GREENSBURG, Pa. (AP) — Two Pennsylvania museums have begun dividing more than 500 pieces of art bequeathed to them by the late Pittsburgh Tribune-Review publisher Richard Mellon Scaife.
Officials with the Brandywine River Museum of Art near Philadelphia met Wednesday in Greensburg with their colleagues at the Westmoreland Museum of American Art.
Scaife, the billionaire banking heir who died July 4 at age 82, willed the paintings to the museums. They divided more than 140 of the most sought-after works of art Wednesday by taking turns, and will divvy up the rest in the coming days.
The Westmoreland museum's first pick was an 1891 painting, "Moonrise, Alexandria Bay" by George Inness. Highlights of Brandywine's selections were undated paintings "New Jersey Salt Marsh" by Martin Johnson Heade and "Hudson River View from Dobbs Ferry" by John Kensett.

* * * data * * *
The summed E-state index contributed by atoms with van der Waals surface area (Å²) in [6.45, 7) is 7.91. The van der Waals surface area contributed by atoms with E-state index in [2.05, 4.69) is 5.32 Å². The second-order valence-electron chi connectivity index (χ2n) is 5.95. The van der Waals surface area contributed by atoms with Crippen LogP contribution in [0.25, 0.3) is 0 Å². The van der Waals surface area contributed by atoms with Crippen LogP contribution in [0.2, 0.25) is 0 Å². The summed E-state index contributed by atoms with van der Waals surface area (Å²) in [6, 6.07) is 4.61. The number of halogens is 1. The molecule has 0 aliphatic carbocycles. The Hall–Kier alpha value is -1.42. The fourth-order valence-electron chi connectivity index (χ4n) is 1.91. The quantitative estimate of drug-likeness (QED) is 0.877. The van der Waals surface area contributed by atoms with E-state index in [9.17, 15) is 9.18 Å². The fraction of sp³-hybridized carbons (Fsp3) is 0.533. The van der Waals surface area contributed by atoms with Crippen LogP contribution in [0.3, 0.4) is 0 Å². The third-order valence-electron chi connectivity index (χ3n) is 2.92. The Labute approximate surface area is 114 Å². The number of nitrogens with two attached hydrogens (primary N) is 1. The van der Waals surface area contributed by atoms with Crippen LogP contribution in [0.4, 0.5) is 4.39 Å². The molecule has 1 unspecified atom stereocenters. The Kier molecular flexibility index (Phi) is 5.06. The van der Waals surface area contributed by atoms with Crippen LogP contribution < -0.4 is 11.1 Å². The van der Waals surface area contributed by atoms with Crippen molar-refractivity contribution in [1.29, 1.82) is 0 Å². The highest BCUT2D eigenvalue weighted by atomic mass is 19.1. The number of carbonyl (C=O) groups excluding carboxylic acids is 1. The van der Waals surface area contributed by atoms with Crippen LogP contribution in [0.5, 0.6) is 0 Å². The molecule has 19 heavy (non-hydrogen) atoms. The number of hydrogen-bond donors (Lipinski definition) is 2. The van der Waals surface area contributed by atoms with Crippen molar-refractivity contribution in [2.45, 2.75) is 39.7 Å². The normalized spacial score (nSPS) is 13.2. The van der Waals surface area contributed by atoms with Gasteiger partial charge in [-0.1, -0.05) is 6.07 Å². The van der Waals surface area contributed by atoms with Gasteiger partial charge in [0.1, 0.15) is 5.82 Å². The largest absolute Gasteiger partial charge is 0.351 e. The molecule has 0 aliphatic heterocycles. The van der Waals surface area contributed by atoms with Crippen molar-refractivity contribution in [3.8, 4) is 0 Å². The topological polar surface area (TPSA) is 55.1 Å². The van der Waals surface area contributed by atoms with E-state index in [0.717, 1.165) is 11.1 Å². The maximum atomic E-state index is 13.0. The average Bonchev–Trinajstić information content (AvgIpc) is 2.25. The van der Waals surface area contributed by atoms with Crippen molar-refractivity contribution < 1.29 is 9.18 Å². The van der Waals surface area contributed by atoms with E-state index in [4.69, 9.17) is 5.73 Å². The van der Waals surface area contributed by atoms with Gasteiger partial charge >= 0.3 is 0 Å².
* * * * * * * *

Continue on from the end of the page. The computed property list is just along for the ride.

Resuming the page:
"We have had a few Hudson River painters, but Mr. Scaife's gift takes that to a completely different level," said Thomas Padon, curator of the museum in Chadds Ford.
"It's kind of a game-changer for Westmoreland," said Sam Berkovitz an independent licensed auctioneer who directs Concept Gallery in Pittsburgh. "It's a very, very big deal."
Scaife's collection consisted mostly of 19th and 20th century paintings by American artists John La Farge, Kensett, Inness and others, and their acquisition is expected to bring national recognition to the museums.
Scaife also gave the Westmoreland museum $5 million and a group of John Kane paintings. Scaife bequeathed his 900-acre Ligonier estate, "Penguin Court," to Brandywine's parent organization and conservancy, along with a $15 million endowment to maintain the property.